One of the things I love most about blogging with my class is the global connections we have developed. When I first started blogging in 2008, I didn’t even think about the possibility of connecting with other classes. It was a good six months before we started to cross paths with other blogging classes around the world.
One of the first connections we made was with Mrs Yollis’ third grade class in California. Read one of the first posts about our friendship on Mrs Yollis’ class blog here. Our friendship has now developed over three years of blogging with different cohorts of students.
There have been so many highlights from our connection with Mrs Yollis’ class. Apart from regular conversations through comments on each others blogs, we have skyped a number of times, worked on many collaborative projects together and one of my students has even visited Mrs Yollis’ class. Excitingly, that number will increase to two this week!
On a personal level, I have learnt so much from Linda Yollis and she has shown me the power of setting high standards for students, involving families and taking risks (among other things).
Mrs Yollis’ class is not the only class we call our blogging buddies. There are classes from the USA, Canada, New Zealand, Asia, Europe and Australia featured on our blogroll who we have had meaningful connections with.
I have found many teachers are inspired to embark on blogging with their class when they realise what a powerful avenue for global collaboration blogs are.
Here are some tips for forming friendships with other blogging classes:
- Visit Sue Waters’s compilation of class blogs from around the world and add your blog to the list.
- Work on building your own PLN. Twitter is a great meeting place for teachers who want their classes to connect.
- Show a genuine interest in blogs you start commenting on and work on being an active member of the blogging community.
- Find blogs that are at a similar stage to you. If you have just started blogging, you might get more out of a connection with someone at a similar stage as you rather than someone who has been blogging for many years with an extensive blogroll.
- Hunt for like minded educators. The teachers I have bonded most with are those who have classes around the same age group, who post at a similar frequency, who have a regular online presence and who share similar teaching philosophies and goals for blogging.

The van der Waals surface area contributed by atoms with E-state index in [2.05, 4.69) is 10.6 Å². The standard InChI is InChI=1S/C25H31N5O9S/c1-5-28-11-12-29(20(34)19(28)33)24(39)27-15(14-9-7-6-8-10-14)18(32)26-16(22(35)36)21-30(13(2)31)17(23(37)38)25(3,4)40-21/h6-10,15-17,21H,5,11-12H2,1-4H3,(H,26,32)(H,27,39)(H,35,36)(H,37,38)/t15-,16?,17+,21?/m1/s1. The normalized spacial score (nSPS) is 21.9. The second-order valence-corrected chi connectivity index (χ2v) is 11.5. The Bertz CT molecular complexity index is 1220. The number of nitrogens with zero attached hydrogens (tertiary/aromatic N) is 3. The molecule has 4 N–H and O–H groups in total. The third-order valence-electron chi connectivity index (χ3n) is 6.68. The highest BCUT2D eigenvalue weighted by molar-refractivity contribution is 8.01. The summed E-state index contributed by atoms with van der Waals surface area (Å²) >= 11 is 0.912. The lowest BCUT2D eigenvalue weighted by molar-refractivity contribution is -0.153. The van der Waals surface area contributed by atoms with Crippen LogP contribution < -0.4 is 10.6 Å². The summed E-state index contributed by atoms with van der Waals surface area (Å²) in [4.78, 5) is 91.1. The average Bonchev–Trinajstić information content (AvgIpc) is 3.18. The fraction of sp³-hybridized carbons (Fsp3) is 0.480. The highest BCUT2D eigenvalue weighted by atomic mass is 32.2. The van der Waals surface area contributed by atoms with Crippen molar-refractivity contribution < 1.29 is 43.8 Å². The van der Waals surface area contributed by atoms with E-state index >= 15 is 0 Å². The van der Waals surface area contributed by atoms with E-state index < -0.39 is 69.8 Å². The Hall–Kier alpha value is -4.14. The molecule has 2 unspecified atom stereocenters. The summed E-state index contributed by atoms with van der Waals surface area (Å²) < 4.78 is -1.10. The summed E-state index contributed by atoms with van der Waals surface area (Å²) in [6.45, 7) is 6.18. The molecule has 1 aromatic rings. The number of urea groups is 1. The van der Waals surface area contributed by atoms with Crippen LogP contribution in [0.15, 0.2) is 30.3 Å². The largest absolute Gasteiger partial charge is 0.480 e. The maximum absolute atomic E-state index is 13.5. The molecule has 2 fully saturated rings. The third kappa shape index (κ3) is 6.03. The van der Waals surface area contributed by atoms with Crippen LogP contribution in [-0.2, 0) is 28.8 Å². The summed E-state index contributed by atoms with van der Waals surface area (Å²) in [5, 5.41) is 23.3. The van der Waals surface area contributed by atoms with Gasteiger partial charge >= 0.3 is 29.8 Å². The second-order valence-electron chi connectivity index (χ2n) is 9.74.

- Keep blogging relationships student centred. While I enjoy collaborating with other teachers, our core business is the students. Help students to get to know their blogging buddies, develop their relationships and extend their learning.
- Smart small by getting into the routine of commenting on your new buddies’ blogs before delving in to more structured collaboration.
- Encourage parents to be part of your blogging community and comment on your buddies’ blogs or attend Skype sessions. Blogging is something your whole school community can be a part of!
- Rush in to finding blogging buddies before you establish your class blog. I have found it is most beneficial to ensure your students know the basics of blogging such as safety, etiquette and quality commenting before embarking on collaborative ventures.
- Start writing comments on random blogs simply saying “please visit my blog”. I see this all too often! Like all friendships, blogging relationships require give and take and develop from genuine interest.
- Introduce your students to too many different blogs at once. In 2009, I tried to have my students comment on and keep up with dozens of different blogs which only resulted in confusion for both me and my class. We launched this year with our Quad Blogging project and have three core blogs we visit regularly. Additionally, we have a variety of other blogs that we drop in on on a semi-frequent basis which were introduced after we got to know our Quad Blogging buddies. We get a LOT of people visiting our blog and asking us to connect with their class but there is only so much we can do. I no longer feel compelled to start ongoing relationships with ALL of our visitors.
- Give up – if you have trouble finding a suitable class to connect with or finding time to develop relationships, keep trying! It is worth it.